Why? Because number one, that will improve your search engine optimisation without having to pay an agency to do it. Number two, because Google loves those reviews, and it sees you as being an influencer. Number three, most importantly of all, patients read them. We read reviews for everything. We’ve been taught to read reviews for all of our consumer decisions. So, there’s no reason why that shouldn’t extend into dentistry. Practices need to be on a massive mission to get those Google reviews.

Number fourcompulsory dental plans

Some dentists say ‘Private dentistry won’t work in my area’.

I’ve worked in every post code in the United Kingdom, and they all tell me they’re special, or you can’t do that in Bolton, and you can’t do that in the Valleys, and you can’t do that in Aberdeen. I’ve been everywhere and they’ve all told me they’re special. And you know what? They’re not. You’ve got a Costa, you’ve got a McDonald’s, you’ve got a Tesco, you’ve got an Aldi or a Lidl, we are all the same.

Practices need to embrace the possibility of introducing a compulsory dental plan for anybody who wants to be seen. I’ve got clients who are doing it. And the reason they’re doing it is because they know that the consumers are sat watching the telly and all that they’re getting is questions in parliament about lack of access to NHS dentistry. They’re getting it in the Daily Mail, online, on Sky News. They’re getting it everywhere they look. And the mantra is you can’t get to see a dentist. So, if you do want to see a dentist, we’d like to invite you to become a member of our plan, because we are a plan-based practice. Believe me, it can be done.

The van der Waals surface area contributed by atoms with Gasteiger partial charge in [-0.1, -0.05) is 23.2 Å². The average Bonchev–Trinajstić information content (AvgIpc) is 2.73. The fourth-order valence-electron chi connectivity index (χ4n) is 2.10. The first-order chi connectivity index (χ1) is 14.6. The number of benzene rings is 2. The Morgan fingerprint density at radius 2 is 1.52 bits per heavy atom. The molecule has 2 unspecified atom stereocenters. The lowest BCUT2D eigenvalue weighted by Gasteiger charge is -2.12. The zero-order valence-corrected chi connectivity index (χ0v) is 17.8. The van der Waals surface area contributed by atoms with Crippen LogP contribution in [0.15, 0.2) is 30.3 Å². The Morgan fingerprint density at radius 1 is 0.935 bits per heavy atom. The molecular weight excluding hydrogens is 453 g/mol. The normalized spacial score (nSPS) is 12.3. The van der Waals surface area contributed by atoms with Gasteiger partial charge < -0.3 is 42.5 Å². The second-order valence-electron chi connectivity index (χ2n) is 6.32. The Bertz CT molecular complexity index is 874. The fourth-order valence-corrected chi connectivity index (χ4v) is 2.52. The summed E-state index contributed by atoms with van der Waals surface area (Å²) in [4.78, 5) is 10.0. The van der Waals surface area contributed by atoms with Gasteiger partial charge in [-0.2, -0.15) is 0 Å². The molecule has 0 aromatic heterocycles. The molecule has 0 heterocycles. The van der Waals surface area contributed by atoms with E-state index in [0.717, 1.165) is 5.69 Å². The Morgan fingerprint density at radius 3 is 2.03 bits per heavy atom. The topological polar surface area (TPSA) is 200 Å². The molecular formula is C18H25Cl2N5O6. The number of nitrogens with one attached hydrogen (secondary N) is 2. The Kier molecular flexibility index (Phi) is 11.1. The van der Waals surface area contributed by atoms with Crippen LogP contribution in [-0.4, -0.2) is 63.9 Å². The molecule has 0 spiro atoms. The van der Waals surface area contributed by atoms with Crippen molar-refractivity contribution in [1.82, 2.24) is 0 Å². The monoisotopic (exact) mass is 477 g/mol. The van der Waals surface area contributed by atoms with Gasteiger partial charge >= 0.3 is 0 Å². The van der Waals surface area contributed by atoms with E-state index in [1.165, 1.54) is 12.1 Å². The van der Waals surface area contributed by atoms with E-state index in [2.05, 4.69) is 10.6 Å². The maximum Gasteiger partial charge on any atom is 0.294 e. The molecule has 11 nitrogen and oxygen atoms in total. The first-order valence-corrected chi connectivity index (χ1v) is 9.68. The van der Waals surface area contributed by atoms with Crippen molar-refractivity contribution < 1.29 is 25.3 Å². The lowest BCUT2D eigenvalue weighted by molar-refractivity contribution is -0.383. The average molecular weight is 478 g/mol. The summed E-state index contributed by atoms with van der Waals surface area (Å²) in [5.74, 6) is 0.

Number three – the digital patient journey

This starts with the preclinical video assessment using either Zoom or FaceTime or a proprietary platform like SmileMate. This is followed by intraoral scanning. Next, we have digital radiography. Then there’s extra oral photography; intraoral photography; digital smile design; PowerPoint or Keynote slide deck treatment plans; video voiceover treatment plans using a little Chrome add-on called Loom; video-based treatment monitoring and finally end of treatment photography and videography for testimonial purposes.

Number two – the treatment coordinator

Bring treatment coordinators into your practice. Your turnover and profits will go up 30%. End of discussion. And it makes a massive difference to the practices I work with.

I don’t train treatment coordinators or run a TCO programme. I pass all my leads to Laura Horton because she’s best of breed.

Number one and the winner of the Chris Barrow top 10 hit parade of great ideas in dentistry at the moment is: the intraoral scanner

We’ve got a very simple mantra across my client base which is: scan every patient, every visit. In the practice I attend as a patient, every time I go and see my dental therapist for my six-monthly, my teeth are scanned, and those scans are compared so I can see progress or regression over time.

When I sit down with my dentist and we discuss treatment, my teeth are scanned, and I absolutely love it. More importantly than what I love is the fact that the clients that I’m working with, who are embracing the use of the intraoral scanner in the patient journey, are practices whose new business figures are at record highs. And the reason for that is because the return on investment from it justifies the expense. So you need to get trained up.

The past two years have been tough, but, despite this, there have still been some great developments we can celebrate and adopt.

If you’d like to watch the webinar where Chris outlined his Top 10 you can do so here.

About Chris

Chris has been a has been a trainer, consultant, coach, and mentor to the UK dental profession for 26 years.